Proper disposal of dead livestock is producer’s responsibility
October 3, 2014
PINE BLUFF, Ark. – As one producer said, “At some point, livestock become dead stock.”
David Fernandez, Cooperative Extension Program livestock specialist at the University of Arkansas at Pine Bluff, reminds producers to be prepared to properly dispose of animals that die on their farms. Disposing of carcasses in locations where they might contaminate surface water or wells is illegal in Arkansas.
“Several methods for the disposal of livestock carcasses are acceptable under Arkansas law,” Fernandez said. “These include rendering, burial, extrusion, cooking for swine feed, composting and incineration.”
Large animal carcasses may be sent to a renderer, but finding one to pick up large animals in Arkansas is difficult. Sheep and goat carcasses may not be accepted because of import regulations of other countries.
Buried animals must be covered with at least 2 feet of soil. They must also be at least 100 yards from a well and where surface water cannot be contaminated, he said. If you have a backhoe attachment for your tractor, digging a 3 to 6 feet deep hole to bury an animal properly may not be a problem. But, with only a shovel, it’s a big job.
Extrusion involves cooking the carcass for an extended period, then pressing it into pellets or another form of animal feed. Cooking carcasses for swine feed requires high heat. Incineration requires reducing the entire carcass to ash. Generally, while these methods are approved, Arkansas livestock producers do not have the facilities to use them.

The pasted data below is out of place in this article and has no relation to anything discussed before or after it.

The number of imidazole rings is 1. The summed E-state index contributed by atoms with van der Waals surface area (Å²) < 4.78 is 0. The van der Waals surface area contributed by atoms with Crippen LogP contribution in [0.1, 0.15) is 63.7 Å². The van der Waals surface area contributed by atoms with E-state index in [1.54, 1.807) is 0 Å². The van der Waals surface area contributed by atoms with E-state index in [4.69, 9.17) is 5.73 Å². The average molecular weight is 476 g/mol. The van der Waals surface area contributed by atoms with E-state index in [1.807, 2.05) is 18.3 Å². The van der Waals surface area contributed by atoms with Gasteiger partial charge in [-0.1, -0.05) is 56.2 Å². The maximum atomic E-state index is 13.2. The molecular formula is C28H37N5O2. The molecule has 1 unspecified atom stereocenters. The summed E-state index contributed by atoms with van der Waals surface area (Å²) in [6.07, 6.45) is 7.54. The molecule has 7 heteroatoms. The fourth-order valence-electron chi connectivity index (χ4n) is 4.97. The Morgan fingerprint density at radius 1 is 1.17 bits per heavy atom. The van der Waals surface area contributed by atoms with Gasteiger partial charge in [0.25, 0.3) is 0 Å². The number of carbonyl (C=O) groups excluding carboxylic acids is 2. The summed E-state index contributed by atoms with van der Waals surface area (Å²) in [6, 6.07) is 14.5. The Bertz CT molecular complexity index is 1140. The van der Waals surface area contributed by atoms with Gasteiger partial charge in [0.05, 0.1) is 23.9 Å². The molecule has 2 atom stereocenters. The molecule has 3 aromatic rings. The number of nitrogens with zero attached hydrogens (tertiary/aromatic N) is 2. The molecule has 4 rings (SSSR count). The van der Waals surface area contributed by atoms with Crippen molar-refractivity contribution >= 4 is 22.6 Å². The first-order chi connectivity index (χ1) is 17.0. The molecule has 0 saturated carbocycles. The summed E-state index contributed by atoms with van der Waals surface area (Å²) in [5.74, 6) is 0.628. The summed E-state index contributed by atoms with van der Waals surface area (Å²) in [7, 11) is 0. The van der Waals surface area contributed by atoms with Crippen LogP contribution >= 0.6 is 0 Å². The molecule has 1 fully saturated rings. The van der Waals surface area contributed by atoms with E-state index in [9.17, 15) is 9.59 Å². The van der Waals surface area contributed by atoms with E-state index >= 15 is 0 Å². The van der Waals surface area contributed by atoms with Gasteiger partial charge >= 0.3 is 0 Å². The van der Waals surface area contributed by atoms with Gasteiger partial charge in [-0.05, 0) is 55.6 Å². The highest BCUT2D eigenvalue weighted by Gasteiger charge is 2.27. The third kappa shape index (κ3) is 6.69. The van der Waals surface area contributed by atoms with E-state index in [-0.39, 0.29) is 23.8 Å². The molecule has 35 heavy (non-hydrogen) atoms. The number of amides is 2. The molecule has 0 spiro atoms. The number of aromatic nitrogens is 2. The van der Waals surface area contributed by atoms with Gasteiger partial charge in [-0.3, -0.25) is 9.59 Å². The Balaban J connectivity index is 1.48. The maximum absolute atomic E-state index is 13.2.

If you cannot extrude, cook or incinerate and do not want to spend all day digging a deep hole only to fill it up again, what can you do? “The answer is composting,” Fernandez said.
Composting can be done in a simple compost pile, on a floor with a roof, or in a bin. “You need at least 24 inches of compostable material on all sides, top and bottom of the carcass to make sure carcass liquids are completely absorbed and to prevent leaching under the pile into the groundwater,” he says. This helps prevent flies from feeding and breeding in the carcass. It also keeps animals such as dogs and coyotes from digging the carcass out of the compost pile.
The compost pile must reach an internal peak temperature of 130 degrees Fahrenheit and must remain above 110 F to prevent disease-causing bacteria from growing. When the composting process is complete, all that remains is some easily broken bone. Compost provides an excellent source of organic matter for use on pastures or gardens to improve soil properties and fertility.
For a complete description of the rules governing livestock disposal in Arkansas, go to http://www.aad.arkansas.gov/Websites/aad/files/Content/5936682/Carcass_Disposal_Regulations_-_Poultry_.pdf .
For more information about composting livestock, go to http://www.uaex.uada.edu/publications/PDF/FSA-1044.pdf and read FSA 1044 “Organic Burial Composting of Cattle Mortality,” or http://www.uaex.uada.edu/publications/PDF/FSA-1045.pdf FSA 1045 “Two-Stage Poultry Mortality Composting-Daily Management is Essential.” If you have questions on this or other livestock-related issues, contact Fernandez at (870) 575-7214 or firstname.lastname@example.org.
The Arkansas Cooperative Extension Program offers its programs to all eligible persons regardless of race, color, sex, gender identity, sexual orientation, national origin, religion, age, disability, marital or veteran status, genetic information, or any other legally protected status, and is an Affirmative Action/Equal Opportunity Employer.
By Carol Sanders, writer/editor
UAPB School of Agriculture, Fisheries and Human Sciences